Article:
The last step for height, I slightly Blur > Slope Blur > Blur the moss leaves height again and blend it on top with a linear dodge so my leaves have something to sit on. Then I blend a slightly blurred version of the leaves on top of that with another another linear dodge. I left the intensity on these at one and adjusted the intensity through a levels instead.
The moss Albedo and Roughness were created using the masks from the Height Blend nodes along with Gradient maps. It’s a bit convoluted, but the height masks are used to mask out the other layers of the moss while adding color to a specific layer. I also used a Randomized Mask node (created by Sergey Danchenko) before my Gradient Map nodes -it’s great for breaking up color before using Gradient Maps.
Using the Height Blend Masks:
Gradient Map inputs:
Next, I created the shader in Unreal. Because I wanted this material to be scalable and have the same texel density at all sizes, I needed to blend multiple normal maps together.To do this, I took my main rock material being tiled in world space and I blended in the normal and ambient occlusion maps from my sculpted rocks. Additionally, I blended in the Normal map from the tileable material again with the “Scale Aware” node. This node recognizes the UVs of the object and scales them up or down based on the scale of the object. This just adds another level of detail and breakup when the rocks are scaled to a very large size.
The moss part of the shader was blended in through vertex paint with the Height and the Ambient Occlusion multiplied together and inverted to create a mask. I also created a transition mask that allowed me to have the edges of the moss a slightly different value for the color. For the final touch I added a wetness blend to paint under the moss so there are damp edges on the transition to the rock.
A big part of the shader that helps sell the “mossy” look is the FuzzyShading node. When viewed from straight on, moss has depth to it that is hard to reproduce with just maps. It naturally looks a bit darker in the middle and the glancing angle loses that depth and becomes fuzzy and bright. FuzzyShading helps to reproduce this effect.
I created all of the foliage for this scene by sculpting and polypainting in Zbrush and then compositing the materials and creating additional maps in Substance Designer. For my plants I usually started with a sphere and then dynameshed it. From there I started to mold it into the leaf shapes using mostly the move topological tool, trim dynamic brush, the dam standard brush, and Orb’s flatten brush. After I had the leaf in a sculpted how I wanted, I began to put down basic colors with polypaint and started duplicating them around. From there, I used a combination of the new deform tools in Zbrush 4R8 and the move topological tool to push the sculpt around and create a natural flow. For the polypainting I like to use the spotlight tool to bring in my palette from the style guide. This let’s me lay down some base colors to start with that are all cohesive. I deviated from the palette on a few of them a little too much, but was able to correct them in the shader. I like to approach the details of my Polypainting with the masking options in Zbrush (peaks and valleys and cavities are my most used) and then use the grow, sharpen, shrink, inverse to find some interesting shapes to paint in. The last thing I add is a subtle artistic pass to add some flavor and interest to the color. Usually I paint on some kind of splatters, subtle damage, dirt, etc.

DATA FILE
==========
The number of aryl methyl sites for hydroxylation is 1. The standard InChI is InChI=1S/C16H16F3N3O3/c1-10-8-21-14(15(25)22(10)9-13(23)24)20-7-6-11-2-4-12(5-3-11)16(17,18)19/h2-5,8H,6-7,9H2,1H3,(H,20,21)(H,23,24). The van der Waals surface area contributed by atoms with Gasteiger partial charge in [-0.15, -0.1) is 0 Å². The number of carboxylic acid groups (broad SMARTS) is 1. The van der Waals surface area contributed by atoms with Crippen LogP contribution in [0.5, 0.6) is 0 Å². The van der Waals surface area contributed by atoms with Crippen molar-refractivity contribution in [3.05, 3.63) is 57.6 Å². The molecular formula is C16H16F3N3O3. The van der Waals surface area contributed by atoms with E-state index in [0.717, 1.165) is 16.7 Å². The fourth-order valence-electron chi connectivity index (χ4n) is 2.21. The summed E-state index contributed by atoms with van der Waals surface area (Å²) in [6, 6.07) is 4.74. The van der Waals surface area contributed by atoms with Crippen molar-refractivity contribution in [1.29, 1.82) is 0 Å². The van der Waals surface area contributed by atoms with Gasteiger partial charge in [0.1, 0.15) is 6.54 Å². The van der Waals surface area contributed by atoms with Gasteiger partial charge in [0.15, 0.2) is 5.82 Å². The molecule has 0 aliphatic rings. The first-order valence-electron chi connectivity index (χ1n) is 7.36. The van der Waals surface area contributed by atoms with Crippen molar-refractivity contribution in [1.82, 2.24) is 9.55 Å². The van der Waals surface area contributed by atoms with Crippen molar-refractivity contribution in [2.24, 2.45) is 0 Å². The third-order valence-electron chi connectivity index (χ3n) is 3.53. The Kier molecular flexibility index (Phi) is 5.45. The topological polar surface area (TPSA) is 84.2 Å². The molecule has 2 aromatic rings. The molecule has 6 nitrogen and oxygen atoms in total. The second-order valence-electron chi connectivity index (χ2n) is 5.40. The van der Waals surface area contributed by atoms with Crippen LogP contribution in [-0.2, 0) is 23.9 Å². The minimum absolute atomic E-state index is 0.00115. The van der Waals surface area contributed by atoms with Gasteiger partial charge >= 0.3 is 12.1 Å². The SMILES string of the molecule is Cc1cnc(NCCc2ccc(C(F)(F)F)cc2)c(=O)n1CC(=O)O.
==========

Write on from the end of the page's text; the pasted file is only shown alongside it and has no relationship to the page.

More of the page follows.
Zbrush BPR renders:
Compositing in designer was a pretty quick step. The biggest things I got from this was the roughness and subsurface maps. For the roughness breakup I used the the ColortoMask node to isolate colors from the Albedo map. Then I began layering the masks from those on top of an inverted Curvature Smooth node. To dilate the edges of my Albedo and Normal maps I used the Dilate Color node, created by Bradford Smith. It’s super useful – you can download it on Substance Share.
My foliage shader is pretty straightforward. I used two-sided foliage as the shading model. I added in fuzzy shading as well, for a little more stylistic control on the edges. One thing that I do often with foliage is turn up the normal intensity quite a bit. It helps to minimize the look of the textures being mapped to planes. I only adjust the red and green channels for this. I always leave the blue channel at one – or funky things happen!
The giant trees in my scene were a pretty big challenge. Since they are so huge, I decided to break them into a few different pieces and combine them together in Unreal. In the beginning, I tried building out every tree with pre-constructed branches in Unreal, but the trees quickly became way too high-res. I ended up creating three different sections that could be used to build the trees over the trunk asset. The trunk of the trees is just a basic model with a tileable substance material.
Filling out the scene
Once I felt I had enough assets to adequately fill out the scene I started populating and testing. I also began thinking about the lighting and adjusting the composition.
Up to this point, I still wasn’t tied to anything except my main composition. After placing around some foliage to test out my assets, I scraped it all and started over on the landscape and trees to help open up the space and add some breathing room to the scene.
Once I felt the composition start to take shape it was just a matter of populating the rest of the scene out and refining my landscape.When placing foliage and objects it’s good to think in layers of objects. Large objects in the middle with smaller details radiating out in a smooth transition down to the dirt and loam.
CGMA Training Thoughts
Overall, my experience with classes at CGMA has been amazing. One of the best things about our industry is that there is always a need to learn and get better at our craft. CGMA has some of the industry’s best teaching their techniques and the one-on-one feedback from industry professionals is priceless. The feeling of complacency is a dangerous one and no one is too good at something to stop learning and practicing – especially in a field that evolves as quickly as ours does.
Another great thing about CGMA’s courses is that they help you timebox your work. Although it is common for artists to practice new techniques and work on their own projects at home, they often never finish these projects because they get burned out or, when analyzing their work, they only see flaws. The time constraint on projects makes it more likely that the artist will finish before they reach that point.
I enjoyed doing this little write up and I hope some people can find it useful. Hopefully I can contribute to the community again in the future!